Good Form: why posture matters - South Pacific Health Clubs

Good Form: why posture matters

 In Health & Wellness

When you’re moving, form matters! When you’re moving under load, like during your workout, it matters even more! So what constitutes good form, exactly? Today’s blog focuses on posture and what it means in fitness.

An ideal, healthy posture is neutral and balanced. When viewing your body from front and back, an imaginary straight line of gravity would pass through your centre, with symmetry of the limbs on either side. Side on, this means the middle of your ankles, hips, ribs and ears will be in line with each other if you were to draw a line from your ear to ankle.

At its simplest, good alignment means putting your bones in the right place. When your bones are aligned properly, no single joint will be subject to more than its share of the load. Avoiding overloading of the joints is proven to prevent injury and while moving with resistance, aligned bones help you to strengthen muscles in a balanced and complementary manner. Poor posture can hasten fatigue, put more stress on ligaments, and even affects your rate of respiration. These are all negatives when it comes to your work out.

There are a variety of posture types, and even as an individual you may share elements of a few or switch between them over time. You may have kyphosis (hunchback), lordosis (hyperextended lower back), a flat back, a sway back or be a military style ‘chest gripper.’ Knowing your posture type before you begin a new training regime provides valuable input into the types of exercises that best suit you. For example, you might need to focus on strengthening hip and neck flexors to better support your lower back and address a sway back. Get your trainer to help you with a postural assessment before you begin.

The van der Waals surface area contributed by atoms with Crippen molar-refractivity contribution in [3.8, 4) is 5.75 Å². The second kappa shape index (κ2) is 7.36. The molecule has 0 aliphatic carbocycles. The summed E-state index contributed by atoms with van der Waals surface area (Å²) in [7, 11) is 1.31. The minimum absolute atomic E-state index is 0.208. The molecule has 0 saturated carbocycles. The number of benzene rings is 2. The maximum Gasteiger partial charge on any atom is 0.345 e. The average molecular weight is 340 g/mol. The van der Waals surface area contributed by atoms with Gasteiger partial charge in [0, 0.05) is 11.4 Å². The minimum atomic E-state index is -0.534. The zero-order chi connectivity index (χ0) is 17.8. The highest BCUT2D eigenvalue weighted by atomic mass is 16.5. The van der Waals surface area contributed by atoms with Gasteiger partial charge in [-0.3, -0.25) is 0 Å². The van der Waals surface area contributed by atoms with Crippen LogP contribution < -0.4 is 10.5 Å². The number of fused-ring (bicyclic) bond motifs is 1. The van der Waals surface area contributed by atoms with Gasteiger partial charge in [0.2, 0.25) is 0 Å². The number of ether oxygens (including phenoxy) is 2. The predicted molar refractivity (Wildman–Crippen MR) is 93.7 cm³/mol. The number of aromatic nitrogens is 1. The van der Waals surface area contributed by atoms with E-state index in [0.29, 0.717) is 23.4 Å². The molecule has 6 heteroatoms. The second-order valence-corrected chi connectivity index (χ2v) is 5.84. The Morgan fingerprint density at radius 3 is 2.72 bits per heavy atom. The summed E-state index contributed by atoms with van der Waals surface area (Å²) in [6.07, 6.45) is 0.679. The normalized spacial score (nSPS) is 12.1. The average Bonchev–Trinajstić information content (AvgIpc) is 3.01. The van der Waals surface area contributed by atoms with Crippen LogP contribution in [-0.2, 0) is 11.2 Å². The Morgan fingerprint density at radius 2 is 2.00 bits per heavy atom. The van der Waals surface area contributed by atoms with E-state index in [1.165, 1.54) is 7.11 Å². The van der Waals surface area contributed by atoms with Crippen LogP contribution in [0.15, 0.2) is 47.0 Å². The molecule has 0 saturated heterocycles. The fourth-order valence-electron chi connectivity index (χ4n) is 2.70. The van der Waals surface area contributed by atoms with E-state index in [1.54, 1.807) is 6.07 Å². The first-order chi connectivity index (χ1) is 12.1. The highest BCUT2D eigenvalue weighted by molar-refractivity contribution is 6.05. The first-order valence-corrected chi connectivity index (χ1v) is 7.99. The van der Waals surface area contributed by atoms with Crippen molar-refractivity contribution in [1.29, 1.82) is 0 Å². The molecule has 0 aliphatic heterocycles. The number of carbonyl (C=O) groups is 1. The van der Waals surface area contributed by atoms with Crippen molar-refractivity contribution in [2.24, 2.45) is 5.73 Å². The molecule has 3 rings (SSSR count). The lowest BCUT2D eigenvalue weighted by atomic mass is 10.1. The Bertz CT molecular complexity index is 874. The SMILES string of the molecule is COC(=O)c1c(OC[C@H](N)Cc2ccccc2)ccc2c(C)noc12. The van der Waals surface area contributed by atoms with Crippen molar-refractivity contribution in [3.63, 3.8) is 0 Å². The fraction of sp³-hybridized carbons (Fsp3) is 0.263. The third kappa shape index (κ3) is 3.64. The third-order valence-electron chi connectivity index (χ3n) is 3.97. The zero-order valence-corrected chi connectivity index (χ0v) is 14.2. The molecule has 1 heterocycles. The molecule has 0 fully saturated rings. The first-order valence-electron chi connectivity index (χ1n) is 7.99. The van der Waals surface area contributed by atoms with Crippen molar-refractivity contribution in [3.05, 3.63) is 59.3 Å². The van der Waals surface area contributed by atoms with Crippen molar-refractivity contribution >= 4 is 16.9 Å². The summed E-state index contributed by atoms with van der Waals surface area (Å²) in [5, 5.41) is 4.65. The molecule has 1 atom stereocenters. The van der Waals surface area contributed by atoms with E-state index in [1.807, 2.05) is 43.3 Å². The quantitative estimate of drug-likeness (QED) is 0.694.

Once you learn how it feels to stand and adjust yourself into an optimal and healthy posture, the next step is to integrate all of this neutral positioning into movement. After all, many of us can stand tall while actively thinking about ‘good posture,’ but can you maintain it during your workout? Your trainer will give you instructions during your workout about how you can better complete various exercises. This is known as cueing and is a great way to improve your posture through ‘doing’ or what’s known as motor learning. Listen carefully to their cues and try to adjust your movement. It’s ok to stop to ask for clarification if you’re not sure what they mean, but we’ll be onto you if you use it as a stalling tactic to avoid a few extra reps!

And finally, keep that postural awareness going in everyday life. Some people use a reminder app to prompt them to ensure they’re keeping themselves in a better biomechanical position, whether walking, sitting or lifting. However, once your body adapts to finding that optimal, neutral position, your body adjustments occur without you consciously thinking about them, and your core and spine will thank you! So whether you’re a devotee to Pilates in Chadstone or spin class mad in Mentone, stand tall and learn to move better!

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